Notices sorted by graduation date.
Remembering Darden alum’s impact on UVA, Monticello and beyond
When you’re in Charlottesville, you know you’ll see the name Jefferson everywhere you turn. But if you pay attention, you’re bound to notice another name: Saunders.
As a member of the UVA Board of Visitors, chair of the Darden School Foundation Board of Trustees and chair of the Thomas Jefferson Foundation, philanthropist Thomas Alonza Saunders III (Darden ’67 CM) made several transformative donations to the University of Virginia and Monticello throughout his life. Saunders died at his home in Palm Beach, Florida, on Sept. 9, 2022, at age 86.
Born in Ivor, Virginia, Saunders earned his bachelor’s in electrical engineering from Virginia Military Institute in 1958. He served in the U.S. Army before earning his M.B.A. at Darden—where he was a member of the Raven Society—in 1967, kicking off a relationship with the UVA and Charlottesville communities that would last the rest of his life.
Saunders served on UVA’s Board of Visitors and played a leading role in establishing UVIMCO, which manages endowments for the University and its foundations. He remained active at Darden, where he was also a founding member of the Darden Principal Donor Society. He also helped lead Darden’s move to self-sufficiency and independence. In 1996 the school named its main building Saunders Hall in honor of him and his wife, Jordan, and their many donations over the years. In 2005, he received the school’s prestigious Charles C. Abbott Award.
From 2002 to 2008, Saunders chaired the Thomas Jefferson Foundation, where he negotiated the acquisition of Montalto, the mountain overlooking Monticello. A lead donor for the digitization of Thomas Jefferson’s retirement papers, he also funded the Saunders-Monticello Trail and the Saunders Bridge, which serves as Monticello’s main vehicular entrance.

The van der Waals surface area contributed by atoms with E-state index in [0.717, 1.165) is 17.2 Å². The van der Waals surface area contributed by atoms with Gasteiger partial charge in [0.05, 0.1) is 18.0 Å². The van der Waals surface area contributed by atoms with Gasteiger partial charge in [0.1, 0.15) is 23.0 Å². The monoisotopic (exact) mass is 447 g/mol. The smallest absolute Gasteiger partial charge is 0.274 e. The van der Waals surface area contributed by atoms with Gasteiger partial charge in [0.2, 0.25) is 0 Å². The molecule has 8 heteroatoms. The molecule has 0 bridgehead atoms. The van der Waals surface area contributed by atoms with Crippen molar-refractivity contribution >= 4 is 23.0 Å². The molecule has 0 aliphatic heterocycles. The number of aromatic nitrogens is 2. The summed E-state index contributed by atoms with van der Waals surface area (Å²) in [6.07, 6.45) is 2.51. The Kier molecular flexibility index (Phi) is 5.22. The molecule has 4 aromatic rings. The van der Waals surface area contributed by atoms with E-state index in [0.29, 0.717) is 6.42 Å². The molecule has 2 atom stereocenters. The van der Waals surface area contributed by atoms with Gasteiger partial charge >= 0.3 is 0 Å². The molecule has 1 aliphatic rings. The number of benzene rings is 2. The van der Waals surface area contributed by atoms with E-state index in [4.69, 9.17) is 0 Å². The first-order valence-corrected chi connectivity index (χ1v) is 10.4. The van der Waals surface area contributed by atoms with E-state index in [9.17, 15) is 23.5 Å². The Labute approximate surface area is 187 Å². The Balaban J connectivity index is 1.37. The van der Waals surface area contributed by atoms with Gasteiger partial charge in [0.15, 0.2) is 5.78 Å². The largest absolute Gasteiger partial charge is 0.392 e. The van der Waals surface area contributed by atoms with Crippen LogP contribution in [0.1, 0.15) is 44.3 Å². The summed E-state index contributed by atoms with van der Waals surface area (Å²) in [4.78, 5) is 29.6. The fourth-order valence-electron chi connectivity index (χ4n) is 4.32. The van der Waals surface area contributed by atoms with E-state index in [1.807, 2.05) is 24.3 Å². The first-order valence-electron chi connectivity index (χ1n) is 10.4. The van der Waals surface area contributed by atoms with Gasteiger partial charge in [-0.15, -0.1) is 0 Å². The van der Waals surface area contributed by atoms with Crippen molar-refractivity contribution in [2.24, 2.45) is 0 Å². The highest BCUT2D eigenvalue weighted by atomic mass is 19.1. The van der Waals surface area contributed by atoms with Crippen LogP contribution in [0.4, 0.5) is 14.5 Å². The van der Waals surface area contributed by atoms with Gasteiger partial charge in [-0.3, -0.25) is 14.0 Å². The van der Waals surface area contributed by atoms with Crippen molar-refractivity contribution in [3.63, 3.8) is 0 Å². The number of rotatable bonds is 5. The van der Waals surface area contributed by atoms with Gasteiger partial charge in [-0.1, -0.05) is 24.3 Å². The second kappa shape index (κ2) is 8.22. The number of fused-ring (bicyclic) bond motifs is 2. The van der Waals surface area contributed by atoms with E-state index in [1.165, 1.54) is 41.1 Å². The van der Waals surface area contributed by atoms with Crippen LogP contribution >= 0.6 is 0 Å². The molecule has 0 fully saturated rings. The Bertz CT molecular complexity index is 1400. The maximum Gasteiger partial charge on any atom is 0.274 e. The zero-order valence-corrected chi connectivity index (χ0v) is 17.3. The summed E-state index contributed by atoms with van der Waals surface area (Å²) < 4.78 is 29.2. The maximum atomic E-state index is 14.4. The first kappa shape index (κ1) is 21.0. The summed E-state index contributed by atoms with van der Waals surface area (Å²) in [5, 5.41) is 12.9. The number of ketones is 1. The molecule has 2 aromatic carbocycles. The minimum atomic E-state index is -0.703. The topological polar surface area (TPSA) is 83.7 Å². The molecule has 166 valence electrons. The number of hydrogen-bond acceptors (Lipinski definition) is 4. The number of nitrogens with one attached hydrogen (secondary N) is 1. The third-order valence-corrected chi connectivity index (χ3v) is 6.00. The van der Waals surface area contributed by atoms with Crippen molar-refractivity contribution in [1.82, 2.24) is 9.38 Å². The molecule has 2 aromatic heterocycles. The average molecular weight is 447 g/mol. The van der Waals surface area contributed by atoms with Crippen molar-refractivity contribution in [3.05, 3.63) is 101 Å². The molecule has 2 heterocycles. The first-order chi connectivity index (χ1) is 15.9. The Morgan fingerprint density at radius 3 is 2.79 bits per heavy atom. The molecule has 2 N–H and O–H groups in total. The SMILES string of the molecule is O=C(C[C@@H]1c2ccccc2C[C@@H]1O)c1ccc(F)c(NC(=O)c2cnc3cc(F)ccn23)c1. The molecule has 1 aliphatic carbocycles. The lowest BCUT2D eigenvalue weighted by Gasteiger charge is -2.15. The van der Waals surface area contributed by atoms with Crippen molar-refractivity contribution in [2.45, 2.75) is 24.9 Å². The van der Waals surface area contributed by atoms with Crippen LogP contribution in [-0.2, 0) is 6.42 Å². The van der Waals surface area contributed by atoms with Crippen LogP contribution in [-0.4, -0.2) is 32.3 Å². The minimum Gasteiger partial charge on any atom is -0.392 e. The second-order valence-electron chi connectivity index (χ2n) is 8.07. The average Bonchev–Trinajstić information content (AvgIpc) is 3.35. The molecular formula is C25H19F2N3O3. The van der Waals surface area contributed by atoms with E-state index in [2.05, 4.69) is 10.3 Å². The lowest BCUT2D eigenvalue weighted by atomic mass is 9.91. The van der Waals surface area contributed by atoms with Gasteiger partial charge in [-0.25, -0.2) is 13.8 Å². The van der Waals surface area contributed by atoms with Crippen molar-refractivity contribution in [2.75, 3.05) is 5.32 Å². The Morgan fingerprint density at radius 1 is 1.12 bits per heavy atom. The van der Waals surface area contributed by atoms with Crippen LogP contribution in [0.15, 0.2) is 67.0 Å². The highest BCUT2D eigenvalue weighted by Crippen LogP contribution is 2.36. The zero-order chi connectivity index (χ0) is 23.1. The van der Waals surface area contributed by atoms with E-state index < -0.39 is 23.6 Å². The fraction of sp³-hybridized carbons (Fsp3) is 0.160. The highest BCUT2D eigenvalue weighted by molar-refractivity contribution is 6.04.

After earning his M.B.A., Saunders began his career at Morgan Stanley in New York City, working his way up to partner and managing director, and earning a reputation as a Wall Street innovator. He later founded his own private equity business, Saunders Karp & Megrue, which invested in companies including Dollar Tree, Inc., whose board he served on for nearly three decades. He also spent 20 years as CEO of Ivor & Co., a private family investment firm.
“He was an innovative thinker and exceptional leader,” said longtime McIntire School of Commerce Dean Carl P. Zeithaml. “Tom had a truly profound impact on many aspects of the University as he was always generous with his time, ideas, business acumen and personal resources. … He became a wonderful friend and mentor to me, always insightful, witty and kind. I respected him very much.”
Saunders was active in conservative politics. He spent a decade as chairman of conservative think tank The Heritage Foundation, and in 2018 received the institution’s Clare Boothe Luce Award in recognition of his leadership and commitment to the conservative movement.
Survivors include his wife of 61 years, Jordan; two children, including daughter Calvert Saunders Moore (Col ’90 CM); and four grandchildren, including Rebecca Carter Saunders Moore (Col ’18 CM), George Saunders Van Rensselaer Moore (Col ’22 CM), and Mary Schuyler Jordan Moore (Col ’25).